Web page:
Horror games have seen a big uptick in quality in recent years with the influx of indie titles that have challenged the dated formula of big budget action. Stairs is the latest indie horror game to slow things down and get back to the basics of the genre.
You play as Christopher Adams, a journalist looking into the mysterious disappearances of several people. Adams ends up following a lead to an abandoned, run-down factory on the outskirts of a small town. What he finds is a scene that almost could have been taken right out of the Twilight Zone.
Stairs plays a lot like Amnesia: The Dark Descent, a psychological horror game that uses atmospheric thrills to frighten players. The story advances through notes and journal entries although I will say that it does so fairly poorly compared to other games in the genre. The voice acting is just not that good, often failing to capture the correct emotion for the situation.
The attempt at horror is subtle yet effective. I appreciate the fact that the game’s designers limited cheap “jump” scare tactics. Instead, they heavily rely on slowly building tension through unsettling sounds, disconcerting music, and both verbal and visual foreshadowing. Basically, it is the same successful approach as any good horror movie.
Stairs is not an action-packed survival horror game. It is in fact very minimalist in its presentation and gameplay design, limiting you to a few key abilities. Your character can walk, run, or crouch but the only real actions are action commands or the use of a digital camera (you are a journalist, after all). The camera ends up acting as both a light source in certain situations and a portal into the supernatural realm in others. There are no attacks or weapons at your disposal. Instead, you will have to rely on your wits to survive.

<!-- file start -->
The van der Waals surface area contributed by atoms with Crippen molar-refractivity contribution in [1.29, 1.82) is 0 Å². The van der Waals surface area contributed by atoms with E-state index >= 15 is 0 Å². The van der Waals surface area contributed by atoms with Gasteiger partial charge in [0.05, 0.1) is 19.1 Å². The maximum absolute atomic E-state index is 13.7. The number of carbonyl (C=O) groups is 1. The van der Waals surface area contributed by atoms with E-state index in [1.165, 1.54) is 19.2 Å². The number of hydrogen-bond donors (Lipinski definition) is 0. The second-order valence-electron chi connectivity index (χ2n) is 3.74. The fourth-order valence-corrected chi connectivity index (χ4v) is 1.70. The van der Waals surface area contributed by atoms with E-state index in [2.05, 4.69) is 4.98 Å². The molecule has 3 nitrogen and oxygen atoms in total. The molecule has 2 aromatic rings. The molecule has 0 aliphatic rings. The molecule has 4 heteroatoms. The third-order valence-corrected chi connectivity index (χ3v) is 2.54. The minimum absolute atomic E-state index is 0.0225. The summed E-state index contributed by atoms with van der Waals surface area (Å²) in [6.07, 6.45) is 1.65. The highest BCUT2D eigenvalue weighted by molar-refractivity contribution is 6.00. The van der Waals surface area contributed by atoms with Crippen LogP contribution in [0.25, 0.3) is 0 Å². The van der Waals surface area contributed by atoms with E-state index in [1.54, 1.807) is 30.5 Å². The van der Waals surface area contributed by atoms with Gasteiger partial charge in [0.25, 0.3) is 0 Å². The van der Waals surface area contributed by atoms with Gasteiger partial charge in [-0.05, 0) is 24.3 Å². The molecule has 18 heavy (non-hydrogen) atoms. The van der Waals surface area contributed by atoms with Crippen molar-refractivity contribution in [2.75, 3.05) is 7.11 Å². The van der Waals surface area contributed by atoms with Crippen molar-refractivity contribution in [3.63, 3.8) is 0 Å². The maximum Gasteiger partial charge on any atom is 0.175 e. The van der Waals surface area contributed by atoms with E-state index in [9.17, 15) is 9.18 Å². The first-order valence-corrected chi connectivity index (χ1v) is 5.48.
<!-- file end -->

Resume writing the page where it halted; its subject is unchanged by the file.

Most of your time is spent exploring the surprisingly varied environments while searching for objects to solve light puzzles and journal entries to fill in story gaps. The pacing is particularly strong and does not suffer from sections that feel drawn out to artificially extend play time. I also never got too frustrated looking for items or solving puzzles as the game is fairly straightforward.
Stairs can be genuinely scary at times. The mechanics — which focus on story, building anxiety and puzzle-solving — are fairly refreshing, even though it has been done before (and arguably better) in games like Amnesia. The game’s biggest weakness is its short length. Clocking in at just about three hours, you can easily breeze through the entire game in one night. It also has a disappointing, anti-climactic ending that leaves the whole matter unresolved. Overall, Stairs is an enjoyable experience if you can get past the short length.